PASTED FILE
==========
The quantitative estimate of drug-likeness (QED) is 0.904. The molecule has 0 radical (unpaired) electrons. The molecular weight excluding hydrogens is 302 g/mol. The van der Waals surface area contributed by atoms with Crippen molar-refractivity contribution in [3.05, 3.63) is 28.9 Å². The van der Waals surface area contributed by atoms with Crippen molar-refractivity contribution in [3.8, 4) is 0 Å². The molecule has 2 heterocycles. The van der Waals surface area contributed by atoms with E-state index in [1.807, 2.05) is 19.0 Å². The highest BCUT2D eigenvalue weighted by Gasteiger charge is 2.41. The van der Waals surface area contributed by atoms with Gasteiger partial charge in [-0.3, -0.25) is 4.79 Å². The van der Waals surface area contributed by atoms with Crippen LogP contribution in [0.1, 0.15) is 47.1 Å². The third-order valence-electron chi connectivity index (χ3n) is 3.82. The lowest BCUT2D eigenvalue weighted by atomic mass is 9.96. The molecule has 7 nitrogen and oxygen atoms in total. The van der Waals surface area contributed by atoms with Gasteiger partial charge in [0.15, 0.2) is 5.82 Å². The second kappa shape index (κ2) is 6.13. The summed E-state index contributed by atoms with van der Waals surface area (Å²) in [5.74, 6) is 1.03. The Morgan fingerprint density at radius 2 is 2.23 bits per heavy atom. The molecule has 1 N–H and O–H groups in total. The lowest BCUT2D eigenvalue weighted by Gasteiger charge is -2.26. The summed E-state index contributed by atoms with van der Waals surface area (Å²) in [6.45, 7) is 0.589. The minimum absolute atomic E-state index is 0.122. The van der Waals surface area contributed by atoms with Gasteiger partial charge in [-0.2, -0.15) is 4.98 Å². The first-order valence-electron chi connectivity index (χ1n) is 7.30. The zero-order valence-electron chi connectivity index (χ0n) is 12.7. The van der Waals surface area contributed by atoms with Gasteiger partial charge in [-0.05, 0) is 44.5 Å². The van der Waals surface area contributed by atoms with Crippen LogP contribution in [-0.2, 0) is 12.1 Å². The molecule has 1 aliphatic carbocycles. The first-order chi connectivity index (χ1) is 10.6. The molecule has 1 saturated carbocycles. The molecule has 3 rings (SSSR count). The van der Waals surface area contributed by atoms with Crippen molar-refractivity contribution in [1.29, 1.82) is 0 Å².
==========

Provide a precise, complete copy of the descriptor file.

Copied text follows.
The quantitative estimate of drug-likeness (QED) is 0.904. The molecule has 0 radical (unpaired) electrons. The molecular weight excluding hydrogens is 302 g/mol. The van der Waals surface area contributed by atoms with Crippen molar-refractivity contribution in [3.05, 3.63) is 28.9 Å². The van der Waals surface area contributed by atoms with Crippen molar-refractivity contribution in [3.8, 4) is 0 Å². The molecule has 2 heterocycles. The van der Waals surface area contributed by atoms with E-state index in [1.807, 2.05) is 19.0 Å². The highest BCUT2D eigenvalue weighted by Gasteiger charge is 2.41. The van der Waals surface area contributed by atoms with Gasteiger partial charge in [-0.3, -0.25) is 4.79 Å². The van der Waals surface area contributed by atoms with Crippen LogP contribution in [0.1, 0.15) is 47.1 Å². The third-order valence-electron chi connectivity index (χ3n) is 3.82. The lowest BCUT2D eigenvalue weighted by atomic mass is 9.96. The molecule has 7 nitrogen and oxygen atoms in total. The van der Waals surface area contributed by atoms with Gasteiger partial charge in [0.15, 0.2) is 5.82 Å². The second kappa shape index (κ2) is 6.13. The summed E-state index contributed by atoms with van der Waals surface area (Å²) in [5.74, 6) is 1.03. The Morgan fingerprint density at radius 2 is 2.23 bits per heavy atom. The molecule has 1 N–H and O–H groups in total. The lowest BCUT2D eigenvalue weighted by Gasteiger charge is -2.26. The summed E-state index contributed by atoms with van der Waals surface area (Å²) in [6.45, 7) is 0.589. The minimum absolute atomic E-state index is 0.122. The van der Waals surface area contributed by atoms with Gasteiger partial charge in [-0.2, -0.15) is 4.98 Å². The first-order valence-electron chi connectivity index (χ1n) is 7.30. The zero-order valence-electron chi connectivity index (χ0n) is 12.7. The van der Waals surface area contributed by atoms with Gasteiger partial charge in [-0.05, 0) is 44.5 Å². The van der Waals surface area contributed by atoms with Crippen LogP contribution in [-0.2, 0) is 12.1 Å². The molecule has 1 aliphatic carbocycles. The first-order chi connectivity index (χ1) is 10.6. The molecule has 1 saturated carbocycles. The molecule has 3 rings (SSSR count). The van der Waals surface area contributed by atoms with Crippen molar-refractivity contribution in [1.29, 1.82) is 0 Å².